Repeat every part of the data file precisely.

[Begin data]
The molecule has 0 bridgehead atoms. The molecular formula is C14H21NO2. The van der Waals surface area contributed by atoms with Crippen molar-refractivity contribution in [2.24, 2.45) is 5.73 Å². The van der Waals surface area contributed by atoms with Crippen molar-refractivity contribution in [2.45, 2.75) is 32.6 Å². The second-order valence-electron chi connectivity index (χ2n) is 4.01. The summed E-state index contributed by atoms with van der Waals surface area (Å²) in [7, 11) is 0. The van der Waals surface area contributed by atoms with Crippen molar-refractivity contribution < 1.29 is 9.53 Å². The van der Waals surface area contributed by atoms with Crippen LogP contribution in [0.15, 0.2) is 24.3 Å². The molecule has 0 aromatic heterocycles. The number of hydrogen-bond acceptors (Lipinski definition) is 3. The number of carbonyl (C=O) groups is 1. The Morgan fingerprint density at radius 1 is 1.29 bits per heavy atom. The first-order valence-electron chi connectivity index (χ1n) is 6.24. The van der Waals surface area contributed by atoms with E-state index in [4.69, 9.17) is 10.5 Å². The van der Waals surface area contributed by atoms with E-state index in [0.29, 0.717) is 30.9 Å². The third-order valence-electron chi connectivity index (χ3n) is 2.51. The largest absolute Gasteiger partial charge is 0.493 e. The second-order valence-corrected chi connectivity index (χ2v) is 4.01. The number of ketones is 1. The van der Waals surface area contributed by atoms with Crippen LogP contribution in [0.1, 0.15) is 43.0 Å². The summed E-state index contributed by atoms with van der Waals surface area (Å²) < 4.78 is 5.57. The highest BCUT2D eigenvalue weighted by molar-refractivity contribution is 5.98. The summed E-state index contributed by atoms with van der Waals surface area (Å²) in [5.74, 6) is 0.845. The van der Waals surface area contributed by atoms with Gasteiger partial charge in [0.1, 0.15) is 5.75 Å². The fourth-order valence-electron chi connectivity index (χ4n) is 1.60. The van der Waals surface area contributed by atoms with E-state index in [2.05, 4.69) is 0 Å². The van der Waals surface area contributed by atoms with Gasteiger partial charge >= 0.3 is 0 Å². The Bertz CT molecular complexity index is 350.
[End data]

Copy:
The molecule has 0 bridgehead atoms. The molecular formula is C14H21NO2. The van der Waals surface area contributed by atoms with Crippen molar-refractivity contribution in [2.24, 2.45) is 5.73 Å². The van der Waals surface area contributed by atoms with Crippen molar-refractivity contribution in [2.45, 2.75) is 32.6 Å². The second-order valence-electron chi connectivity index (χ2n) is 4.01. The summed E-state index contributed by atoms with van der Waals surface area (Å²) in [7, 11) is 0. The van der Waals surface area contributed by atoms with Crippen molar-refractivity contribution < 1.29 is 9.53 Å². The van der Waals surface area contributed by atoms with Crippen LogP contribution in [0.15, 0.2) is 24.3 Å². The molecule has 0 aromatic heterocycles. The number of hydrogen-bond acceptors (Lipinski definition) is 3. The number of carbonyl (C=O) groups is 1. The Morgan fingerprint density at radius 1 is 1.29 bits per heavy atom. The first-order valence-electron chi connectivity index (χ1n) is 6.24. The van der Waals surface area contributed by atoms with E-state index in [4.69, 9.17) is 10.5 Å². The van der Waals surface area contributed by atoms with E-state index in [0.29, 0.717) is 30.9 Å². The third-order valence-electron chi connectivity index (χ3n) is 2.51. The largest absolute Gasteiger partial charge is 0.493 e. The second-order valence-corrected chi connectivity index (χ2v) is 4.01. The number of ketones is 1. The van der Waals surface area contributed by atoms with Crippen LogP contribution in [0.1, 0.15) is 43.0 Å². The summed E-state index contributed by atoms with van der Waals surface area (Å²) < 4.78 is 5.57. The highest BCUT2D eigenvalue weighted by molar-refractivity contribution is 5.98. The summed E-state index contributed by atoms with van der Waals surface area (Å²) in [5.74, 6) is 0.845. The van der Waals surface area contributed by atoms with Gasteiger partial charge in [0.1, 0.15) is 5.75 Å². The fourth-order valence-electron chi connectivity index (χ4n) is 1.60. The van der Waals surface area contributed by atoms with E-state index in [2.05, 4.69) is 0 Å². The van der Waals surface area contributed by atoms with Gasteiger partial charge >= 0.3 is 0 Å². The Bertz CT molecular complexity index is 350.